A big announcement from the Minneapolis Institute of Arts earlier today: The museum will host an exhibition called “The Louvre and the Masterpiece” from Oct. 18, 2009, to Jan. 10, 2010.
The U.S. Bank-sponsored show will feature world-famous paintings from the Paris museum’s permanent collection, including Johannes Vermeer’s “The Astronomer” and Georges de la Tour’s “The Card-Sharp with Ace of Clubs.”
But the exhibition, which will feature 90 pieces of art from all eight of the Louvre‘s collecting areas, reaches far beyond the European masters. It will also feature “a sampling of Egyptian work as well as Islamic as well as sculpture and decorative arts,” according to Kaywin Feldman, director and president of the MIA, who was joined at this morning’s press conference by Alain Frécon, French consul general to Minneapolis,. (What’s more, the occasion called for the musical stylings of Edith Piaf to get pumped into the Target Wing of the institute.)
The exhibition’s other noteworthy pieces will include a drapery study by Leonardo da Vinci, completed when the artist was only 17 years old; “Virgin and Child With St. Anne” by Michelangelo; 14 drawings by Antonio Pisanello; the beloved Cretan limestone statuette, “Lady of Auxerre”; an ornate, gilded silver dish found near Pompeii that dates to the end of the first century, B.C.; an extremely well-crafted silver ewer by Jean-Baptiste-Jules Klagman (1810-1967) that celebrates wine and features all manner of inebriated drinkers.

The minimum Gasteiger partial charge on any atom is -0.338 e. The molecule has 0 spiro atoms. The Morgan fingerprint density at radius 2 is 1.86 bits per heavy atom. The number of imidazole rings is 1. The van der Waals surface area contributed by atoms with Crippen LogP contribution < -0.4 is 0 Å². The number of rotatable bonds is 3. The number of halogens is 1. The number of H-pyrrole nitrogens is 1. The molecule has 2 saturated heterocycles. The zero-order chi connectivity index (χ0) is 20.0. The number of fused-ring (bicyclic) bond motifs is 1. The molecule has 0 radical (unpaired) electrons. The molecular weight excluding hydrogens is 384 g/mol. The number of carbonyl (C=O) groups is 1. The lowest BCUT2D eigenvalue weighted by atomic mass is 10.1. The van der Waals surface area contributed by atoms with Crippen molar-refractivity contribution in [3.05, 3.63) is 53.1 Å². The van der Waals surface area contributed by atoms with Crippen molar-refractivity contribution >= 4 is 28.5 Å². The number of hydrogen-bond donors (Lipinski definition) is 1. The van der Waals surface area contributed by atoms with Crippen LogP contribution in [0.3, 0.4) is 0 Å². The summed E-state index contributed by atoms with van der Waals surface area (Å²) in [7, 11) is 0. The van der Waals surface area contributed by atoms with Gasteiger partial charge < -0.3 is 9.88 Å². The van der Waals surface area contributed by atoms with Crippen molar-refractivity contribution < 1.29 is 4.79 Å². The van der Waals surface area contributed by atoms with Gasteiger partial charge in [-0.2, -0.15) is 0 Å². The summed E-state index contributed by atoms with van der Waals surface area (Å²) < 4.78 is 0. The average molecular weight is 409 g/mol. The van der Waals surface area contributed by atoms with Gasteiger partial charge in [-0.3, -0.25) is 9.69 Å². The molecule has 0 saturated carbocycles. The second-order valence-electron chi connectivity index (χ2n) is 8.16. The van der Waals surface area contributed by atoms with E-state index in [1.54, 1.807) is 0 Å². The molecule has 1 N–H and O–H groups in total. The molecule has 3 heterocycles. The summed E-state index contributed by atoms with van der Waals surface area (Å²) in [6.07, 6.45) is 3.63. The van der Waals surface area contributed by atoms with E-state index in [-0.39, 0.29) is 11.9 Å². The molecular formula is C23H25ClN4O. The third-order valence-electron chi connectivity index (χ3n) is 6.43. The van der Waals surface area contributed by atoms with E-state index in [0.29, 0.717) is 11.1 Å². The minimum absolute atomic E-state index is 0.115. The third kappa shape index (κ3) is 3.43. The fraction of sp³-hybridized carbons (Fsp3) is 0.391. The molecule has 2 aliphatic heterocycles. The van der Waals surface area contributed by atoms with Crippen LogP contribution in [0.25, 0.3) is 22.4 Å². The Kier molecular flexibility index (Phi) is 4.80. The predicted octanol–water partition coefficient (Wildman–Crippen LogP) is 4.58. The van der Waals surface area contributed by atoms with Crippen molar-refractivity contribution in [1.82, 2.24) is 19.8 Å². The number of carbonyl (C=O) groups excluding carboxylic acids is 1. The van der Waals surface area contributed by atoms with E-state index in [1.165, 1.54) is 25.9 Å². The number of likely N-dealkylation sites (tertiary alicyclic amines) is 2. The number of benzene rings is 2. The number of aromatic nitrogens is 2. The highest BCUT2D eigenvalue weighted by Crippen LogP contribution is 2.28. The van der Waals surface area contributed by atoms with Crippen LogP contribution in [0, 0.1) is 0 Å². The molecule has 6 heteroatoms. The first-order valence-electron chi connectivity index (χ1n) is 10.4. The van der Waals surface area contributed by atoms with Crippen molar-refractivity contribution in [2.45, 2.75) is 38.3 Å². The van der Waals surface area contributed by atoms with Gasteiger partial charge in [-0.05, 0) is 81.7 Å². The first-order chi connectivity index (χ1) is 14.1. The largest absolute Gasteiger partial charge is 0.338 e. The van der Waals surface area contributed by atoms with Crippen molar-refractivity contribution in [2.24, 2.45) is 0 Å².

None of these pieces has been seen previously in the United States. The exhibition will travel to Minneapolis after a single engagement at the High Museum of Art, in Atlanta, from Oct. 12 of this year to Sept. 6, 2009. After a run in Minneapolis, all of the art will return home.
It’s worth noting: The show is not merely a hodge-podge from the Louvre’s collection. Rather, it was organized around a theme — connoisseurship, evolving tastes and, most important, the definition of a masterpiece.
To engage the audience, curators from the Musée du Louvre and the High Museum went so far as to include a few fakes — including an Egyptian glass head acquired by the Louvre in 1923. It wasn’t until 2002 that the piece, which features a woman wearing a headdress that’s peculiarly reminiscent of 1920s fashions, was deemed a phony.
With so much exciting, world-class art en route to Minneapolis, we wondered which piece most excited the museum’s new-ish director. “If I had to pick a single one, it’s definitely Vermeer’s Astronomer,” said Feldman. “But I’m a Dutch 17th-century person. … For me, it doesn’t get much better than Vermeer.”